Note: Thanks go to those who have reviewed, favorited, and followed. I really was not expecting this story to get the attention it has received. I'm sincerely grateful that you guys take time out of your busy schedules to read this.
Disclaimer: I own neither the characters nor the rights to Warehouse 13.
If there was anything to be desired at Leena's Bed and Breakfast it was not the coffee. Many a tenant learned not to mess with Claudia's many 'improvements' to Mr. Coffee; Pete having burned his hand thrice before getting the message, Artie and Leena being tea connoisseurs, and Myka always partial to the large Americano with an extra shot and room.
It was on her way out of the Univille diner toting a coffee in one hand and a bag of pastries in the other that the idea hit her. She arrived at the B&B that morning knowing exactly what was to be done. After a fleeting exchange with Leena she bounded up the stairs to her room which she promptly closed behind her, and locked.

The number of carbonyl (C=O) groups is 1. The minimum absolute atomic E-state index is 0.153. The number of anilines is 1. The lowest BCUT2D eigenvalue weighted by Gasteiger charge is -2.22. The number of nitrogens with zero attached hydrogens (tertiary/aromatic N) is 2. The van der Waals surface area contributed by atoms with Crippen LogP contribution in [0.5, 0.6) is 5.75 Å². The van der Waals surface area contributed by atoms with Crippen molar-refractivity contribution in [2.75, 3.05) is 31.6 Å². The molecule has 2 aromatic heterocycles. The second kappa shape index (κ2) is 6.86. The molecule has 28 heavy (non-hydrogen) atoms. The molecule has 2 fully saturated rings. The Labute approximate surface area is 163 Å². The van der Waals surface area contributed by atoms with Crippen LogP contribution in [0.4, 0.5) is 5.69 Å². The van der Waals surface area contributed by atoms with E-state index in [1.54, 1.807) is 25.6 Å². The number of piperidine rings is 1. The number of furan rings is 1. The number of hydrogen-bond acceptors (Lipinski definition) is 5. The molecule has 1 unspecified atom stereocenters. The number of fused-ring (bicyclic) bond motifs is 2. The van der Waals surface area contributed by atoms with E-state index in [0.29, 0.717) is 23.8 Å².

It was hidden right where she left it. Just days before disappearing H.G. had left the item with her for safekeeping. She even went as far as offering Myka to read it. As instructed, it was kept safely tucked away until her return.
Myka pulled back the knob and reached in. There it remained deep within a drawer, collecting dust in the days since her dear friend abandoned her. The leather bound cover and its creamy pages within were a temptation Myka never allowed herself to indulge. It was more an unwanted reminder of the Victorian than a respect of privacy that it was never uncovered. Not until this extraordinary day.